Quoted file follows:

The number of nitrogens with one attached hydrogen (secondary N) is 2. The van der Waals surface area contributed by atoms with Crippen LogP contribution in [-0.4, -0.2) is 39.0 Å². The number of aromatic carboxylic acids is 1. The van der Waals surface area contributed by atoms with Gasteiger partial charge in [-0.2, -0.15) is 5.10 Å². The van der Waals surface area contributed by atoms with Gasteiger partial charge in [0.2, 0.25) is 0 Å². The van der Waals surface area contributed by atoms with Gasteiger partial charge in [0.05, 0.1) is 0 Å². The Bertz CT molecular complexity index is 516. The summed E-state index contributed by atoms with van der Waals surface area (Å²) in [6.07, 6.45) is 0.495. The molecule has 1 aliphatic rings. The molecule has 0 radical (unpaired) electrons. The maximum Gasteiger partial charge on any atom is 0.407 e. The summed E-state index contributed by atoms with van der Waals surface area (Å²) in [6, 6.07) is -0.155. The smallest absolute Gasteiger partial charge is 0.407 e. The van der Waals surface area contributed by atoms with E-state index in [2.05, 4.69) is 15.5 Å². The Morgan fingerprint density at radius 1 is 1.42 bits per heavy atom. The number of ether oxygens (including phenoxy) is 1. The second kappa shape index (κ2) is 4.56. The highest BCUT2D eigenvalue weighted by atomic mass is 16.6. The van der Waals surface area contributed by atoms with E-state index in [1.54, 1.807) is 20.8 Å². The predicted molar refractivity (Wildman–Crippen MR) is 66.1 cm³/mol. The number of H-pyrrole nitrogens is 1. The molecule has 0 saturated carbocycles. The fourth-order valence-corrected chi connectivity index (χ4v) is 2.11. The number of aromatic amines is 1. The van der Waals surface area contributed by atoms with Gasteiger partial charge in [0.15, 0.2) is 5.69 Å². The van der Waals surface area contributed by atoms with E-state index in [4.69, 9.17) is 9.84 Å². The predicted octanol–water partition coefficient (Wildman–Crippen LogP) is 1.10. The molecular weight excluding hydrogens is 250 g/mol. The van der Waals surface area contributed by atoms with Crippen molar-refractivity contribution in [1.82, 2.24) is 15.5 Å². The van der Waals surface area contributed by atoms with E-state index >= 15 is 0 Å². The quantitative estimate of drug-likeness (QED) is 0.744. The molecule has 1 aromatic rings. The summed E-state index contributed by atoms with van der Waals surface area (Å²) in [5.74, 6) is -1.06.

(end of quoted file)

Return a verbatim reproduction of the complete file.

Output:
The number of nitrogens with one attached hydrogen (secondary N) is 2. The van der Waals surface area contributed by atoms with Crippen LogP contribution in [-0.4, -0.2) is 39.0 Å². The number of aromatic carboxylic acids is 1. The van der Waals surface area contributed by atoms with Gasteiger partial charge in [-0.2, -0.15) is 5.10 Å². The van der Waals surface area contributed by atoms with Gasteiger partial charge in [0.2, 0.25) is 0 Å². The van der Waals surface area contributed by atoms with Gasteiger partial charge in [0.05, 0.1) is 0 Å². The Bertz CT molecular complexity index is 516. The summed E-state index contributed by atoms with van der Waals surface area (Å²) in [6.07, 6.45) is 0.495. The molecule has 1 aliphatic rings. The molecule has 0 radical (unpaired) electrons. The maximum Gasteiger partial charge on any atom is 0.407 e. The summed E-state index contributed by atoms with van der Waals surface area (Å²) in [6, 6.07) is -0.155. The smallest absolute Gasteiger partial charge is 0.407 e. The van der Waals surface area contributed by atoms with E-state index in [2.05, 4.69) is 15.5 Å². The Morgan fingerprint density at radius 1 is 1.42 bits per heavy atom. The number of ether oxygens (including phenoxy) is 1. The second kappa shape index (κ2) is 4.56. The highest BCUT2D eigenvalue weighted by atomic mass is 16.6. The van der Waals surface area contributed by atoms with E-state index in [1.54, 1.807) is 20.8 Å². The predicted molar refractivity (Wildman–Crippen MR) is 66.1 cm³/mol. The number of H-pyrrole nitrogens is 1. The molecule has 0 saturated carbocycles. The fourth-order valence-corrected chi connectivity index (χ4v) is 2.11. The number of aromatic amines is 1. The van der Waals surface area contributed by atoms with Gasteiger partial charge in [0.15, 0.2) is 5.69 Å². The van der Waals surface area contributed by atoms with E-state index in [4.69, 9.17) is 9.84 Å². The predicted octanol–water partition coefficient (Wildman–Crippen LogP) is 1.10. The molecular weight excluding hydrogens is 250 g/mol. The van der Waals surface area contributed by atoms with Crippen molar-refractivity contribution in [1.82, 2.24) is 15.5 Å². The van der Waals surface area contributed by atoms with E-state index >= 15 is 0 Å². The quantitative estimate of drug-likeness (QED) is 0.744. The molecule has 1 aromatic rings. The summed E-state index contributed by atoms with van der Waals surface area (Å²) in [5.74, 6) is -1.06.